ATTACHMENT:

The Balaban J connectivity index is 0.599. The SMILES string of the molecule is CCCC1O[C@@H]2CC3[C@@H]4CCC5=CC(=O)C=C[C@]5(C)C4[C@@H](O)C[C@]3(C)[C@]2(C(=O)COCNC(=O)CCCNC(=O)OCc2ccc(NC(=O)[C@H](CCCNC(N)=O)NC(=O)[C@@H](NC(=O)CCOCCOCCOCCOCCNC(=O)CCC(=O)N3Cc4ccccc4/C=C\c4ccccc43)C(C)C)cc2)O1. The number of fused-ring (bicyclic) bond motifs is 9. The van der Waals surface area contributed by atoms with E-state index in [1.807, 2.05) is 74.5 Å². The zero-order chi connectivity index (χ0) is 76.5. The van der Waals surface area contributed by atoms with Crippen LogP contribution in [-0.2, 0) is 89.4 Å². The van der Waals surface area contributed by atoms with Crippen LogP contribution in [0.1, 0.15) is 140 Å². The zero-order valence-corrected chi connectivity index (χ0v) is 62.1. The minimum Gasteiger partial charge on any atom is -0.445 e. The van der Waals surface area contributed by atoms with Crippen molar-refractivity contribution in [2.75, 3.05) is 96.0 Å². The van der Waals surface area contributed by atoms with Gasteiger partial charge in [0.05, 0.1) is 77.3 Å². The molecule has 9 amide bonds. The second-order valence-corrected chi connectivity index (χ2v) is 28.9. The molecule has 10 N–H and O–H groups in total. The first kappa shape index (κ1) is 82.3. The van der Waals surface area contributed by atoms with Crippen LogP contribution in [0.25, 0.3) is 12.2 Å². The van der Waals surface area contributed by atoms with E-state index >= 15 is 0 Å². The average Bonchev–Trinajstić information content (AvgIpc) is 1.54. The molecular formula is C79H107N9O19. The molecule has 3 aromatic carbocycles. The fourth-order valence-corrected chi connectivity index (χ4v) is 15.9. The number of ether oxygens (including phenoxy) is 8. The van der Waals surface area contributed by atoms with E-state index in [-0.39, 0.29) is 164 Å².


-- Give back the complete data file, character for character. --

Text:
The Balaban J connectivity index is 0.599. The SMILES string of the molecule is CCCC1O[C@@H]2CC3[C@@H]4CCC5=CC(=O)C=C[C@]5(C)C4[C@@H](O)C[C@]3(C)[C@]2(C(=O)COCNC(=O)CCCNC(=O)OCc2ccc(NC(=O)[C@H](CCCNC(N)=O)NC(=O)[C@@H](NC(=O)CCOCCOCCOCCOCCNC(=O)CCC(=O)N3Cc4ccccc4/C=C\c4ccccc43)C(C)C)cc2)O1. The number of fused-ring (bicyclic) bond motifs is 9. The van der Waals surface area contributed by atoms with E-state index in [1.807, 2.05) is 74.5 Å². The zero-order chi connectivity index (χ0) is 76.5. The van der Waals surface area contributed by atoms with Crippen LogP contribution in [-0.2, 0) is 89.4 Å². The van der Waals surface area contributed by atoms with Crippen LogP contribution in [0.1, 0.15) is 140 Å². The zero-order valence-corrected chi connectivity index (χ0v) is 62.1. The minimum Gasteiger partial charge on any atom is -0.445 e. The van der Waals surface area contributed by atoms with Crippen molar-refractivity contribution in [2.75, 3.05) is 96.0 Å². The van der Waals surface area contributed by atoms with Gasteiger partial charge in [0.05, 0.1) is 77.3 Å². The molecule has 9 amide bonds. The second-order valence-corrected chi connectivity index (χ2v) is 28.9. The molecule has 10 N–H and O–H groups in total. The first kappa shape index (κ1) is 82.3. The van der Waals surface area contributed by atoms with Crippen LogP contribution in [0.25, 0.3) is 12.2 Å². The van der Waals surface area contributed by atoms with E-state index >= 15 is 0 Å². The average Bonchev–Trinajstić information content (AvgIpc) is 1.54. The molecular formula is C79H107N9O19. The molecule has 3 aromatic carbocycles. The fourth-order valence-corrected chi connectivity index (χ4v) is 15.9. The number of ether oxygens (including phenoxy) is 8. The van der Waals surface area contributed by atoms with E-state index in [-0.39, 0.29) is 164 Å².